Jes Staley, former CEO of Barclays, arrives at the offices of Boies Schiller Flexner LLP in New York on June 11, 2023.
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LONDON — Former Barclays CEO Jes Staley on Thursday was fined and banned from holding any position of influence in the U.K. financial services industry for misleading the regulator over his relationship with sex offender Jeffrey Epstein.
U.K. regulator the Financial Conduct Authority announced Thursday that it had decided to fine Staley £1.8 million ($2.21 million) and ban him from holding a senior management or significant influence function in the sector.
The FCA found that Staley “recklessly approved” a letter sent by Barclays to the regulator that contained two misleading statements about the nature of his relationship with Epstein and the point of their last contact.
Therese Chambers, joint executive director of enforcement and market oversight at the FCA, said in a statement Thursday that a CEO “needs to exercise sound judgment and set an example to staff at their firm.”
“Mr Staley failed to do this. We consider that he misled both the FCA and the Barclays Board about the nature of his relationship with Mr Epstein,” Chambers said.
“Mr Staley is an experienced industry professional and held a prominent position within financial services. It is right to prevent him from holding a senior position in the financial services industry if we cannot rely on him to act with integrity by disclosing uncomfortable truths about his close personal relationship with Mr Epstein.”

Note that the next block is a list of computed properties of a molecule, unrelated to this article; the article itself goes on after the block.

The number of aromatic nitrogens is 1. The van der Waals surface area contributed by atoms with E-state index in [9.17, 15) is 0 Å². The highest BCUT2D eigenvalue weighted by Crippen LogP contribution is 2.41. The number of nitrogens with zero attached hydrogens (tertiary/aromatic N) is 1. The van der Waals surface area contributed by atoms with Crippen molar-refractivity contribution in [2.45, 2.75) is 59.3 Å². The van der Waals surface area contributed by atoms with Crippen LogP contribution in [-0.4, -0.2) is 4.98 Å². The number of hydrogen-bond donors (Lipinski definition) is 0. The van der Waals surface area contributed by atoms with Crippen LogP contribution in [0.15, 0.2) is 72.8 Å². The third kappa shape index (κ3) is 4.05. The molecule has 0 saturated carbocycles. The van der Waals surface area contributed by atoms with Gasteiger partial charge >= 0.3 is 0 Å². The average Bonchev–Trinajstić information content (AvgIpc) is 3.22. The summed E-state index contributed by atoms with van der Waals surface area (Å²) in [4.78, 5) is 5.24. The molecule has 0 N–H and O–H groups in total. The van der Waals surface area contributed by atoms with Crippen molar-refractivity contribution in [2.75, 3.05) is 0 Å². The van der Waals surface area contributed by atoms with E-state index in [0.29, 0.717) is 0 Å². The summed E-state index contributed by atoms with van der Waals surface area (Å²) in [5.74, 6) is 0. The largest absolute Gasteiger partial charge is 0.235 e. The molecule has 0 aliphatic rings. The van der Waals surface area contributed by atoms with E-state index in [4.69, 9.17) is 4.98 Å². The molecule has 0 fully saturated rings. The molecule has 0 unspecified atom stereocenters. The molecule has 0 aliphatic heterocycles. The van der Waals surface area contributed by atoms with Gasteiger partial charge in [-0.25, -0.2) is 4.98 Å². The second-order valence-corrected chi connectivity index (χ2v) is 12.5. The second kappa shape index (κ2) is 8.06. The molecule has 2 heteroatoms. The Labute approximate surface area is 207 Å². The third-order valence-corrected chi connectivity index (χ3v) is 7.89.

Staley stepped down as CEO of the British lender in November 2021 following the findings of an initial FCA probe into his characterization of his ties with the disgraced former financier, who died by suicide in 2019 in Manhattan’s Metropolitan Correctional Center after being charged with child sex trafficking.
The FCA asked Barclays in August 2019 to explain what it had done to satisfy itself that there was no impropriety in the relationship between the two men, and Staley approved a letter suggesting that they did not have a close relationship.
Emails subsequently emerged in which Staley described Epstein as one of his “deepest” and “most cherished” friends, the FCA confirmed. Barclays’ letter also claimed Staley had ceased contact with Epstein long before he joined the bank in December 2015. He was later discovered to have spoken to Epstein on Oct. 28, 2015.
Staley has referred the decision to the upper tribunal for consideration.
In a market notice Thursday, Barclays said it had determined that Staley should be ineligible for or forfeit a number of past bonuses and compensation awards from the company totaling £17.8 million.
Barclays declined to comment further on the matter.